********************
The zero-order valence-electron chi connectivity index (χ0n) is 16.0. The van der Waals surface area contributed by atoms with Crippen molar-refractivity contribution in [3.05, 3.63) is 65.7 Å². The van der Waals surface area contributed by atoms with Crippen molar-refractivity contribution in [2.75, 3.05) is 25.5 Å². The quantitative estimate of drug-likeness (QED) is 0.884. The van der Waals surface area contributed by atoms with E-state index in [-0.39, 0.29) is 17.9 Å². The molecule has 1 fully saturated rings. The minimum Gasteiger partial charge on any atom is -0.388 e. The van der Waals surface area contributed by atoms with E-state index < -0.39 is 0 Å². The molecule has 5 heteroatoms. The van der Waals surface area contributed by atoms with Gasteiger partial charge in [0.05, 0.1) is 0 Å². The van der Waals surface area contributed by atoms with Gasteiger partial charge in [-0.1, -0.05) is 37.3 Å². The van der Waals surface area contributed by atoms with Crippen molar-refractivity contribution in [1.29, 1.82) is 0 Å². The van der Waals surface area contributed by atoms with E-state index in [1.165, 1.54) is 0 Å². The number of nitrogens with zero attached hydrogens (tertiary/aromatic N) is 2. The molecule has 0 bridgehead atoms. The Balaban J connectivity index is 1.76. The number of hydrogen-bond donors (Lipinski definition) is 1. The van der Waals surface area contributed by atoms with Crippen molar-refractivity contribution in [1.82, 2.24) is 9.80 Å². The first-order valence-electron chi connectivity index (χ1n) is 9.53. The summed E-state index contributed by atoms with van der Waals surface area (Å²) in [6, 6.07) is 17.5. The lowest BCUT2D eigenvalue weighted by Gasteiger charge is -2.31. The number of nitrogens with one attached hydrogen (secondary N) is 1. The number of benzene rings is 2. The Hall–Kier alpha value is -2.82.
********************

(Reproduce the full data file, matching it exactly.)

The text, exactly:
The zero-order valence-electron chi connectivity index (χ0n) is 16.0. The van der Waals surface area contributed by atoms with Crippen molar-refractivity contribution in [3.05, 3.63) is 65.7 Å². The van der Waals surface area contributed by atoms with Crippen molar-refractivity contribution in [2.75, 3.05) is 25.5 Å². The quantitative estimate of drug-likeness (QED) is 0.884. The van der Waals surface area contributed by atoms with E-state index in [-0.39, 0.29) is 17.9 Å². The molecule has 1 fully saturated rings. The minimum Gasteiger partial charge on any atom is -0.388 e. The van der Waals surface area contributed by atoms with E-state index < -0.39 is 0 Å². The molecule has 5 heteroatoms. The van der Waals surface area contributed by atoms with Gasteiger partial charge in [0.05, 0.1) is 0 Å². The van der Waals surface area contributed by atoms with Gasteiger partial charge in [-0.1, -0.05) is 37.3 Å². The van der Waals surface area contributed by atoms with Crippen molar-refractivity contribution in [1.29, 1.82) is 0 Å². The van der Waals surface area contributed by atoms with E-state index in [1.165, 1.54) is 0 Å². The number of nitrogens with zero attached hydrogens (tertiary/aromatic N) is 2. The molecule has 0 bridgehead atoms. The Balaban J connectivity index is 1.76. The number of hydrogen-bond donors (Lipinski definition) is 1. The van der Waals surface area contributed by atoms with Crippen molar-refractivity contribution in [1.82, 2.24) is 9.80 Å². The first-order valence-electron chi connectivity index (χ1n) is 9.53. The summed E-state index contributed by atoms with van der Waals surface area (Å²) in [6, 6.07) is 17.5. The lowest BCUT2D eigenvalue weighted by Gasteiger charge is -2.31. The number of nitrogens with one attached hydrogen (secondary N) is 1. The number of benzene rings is 2. The Hall–Kier alpha value is -2.82.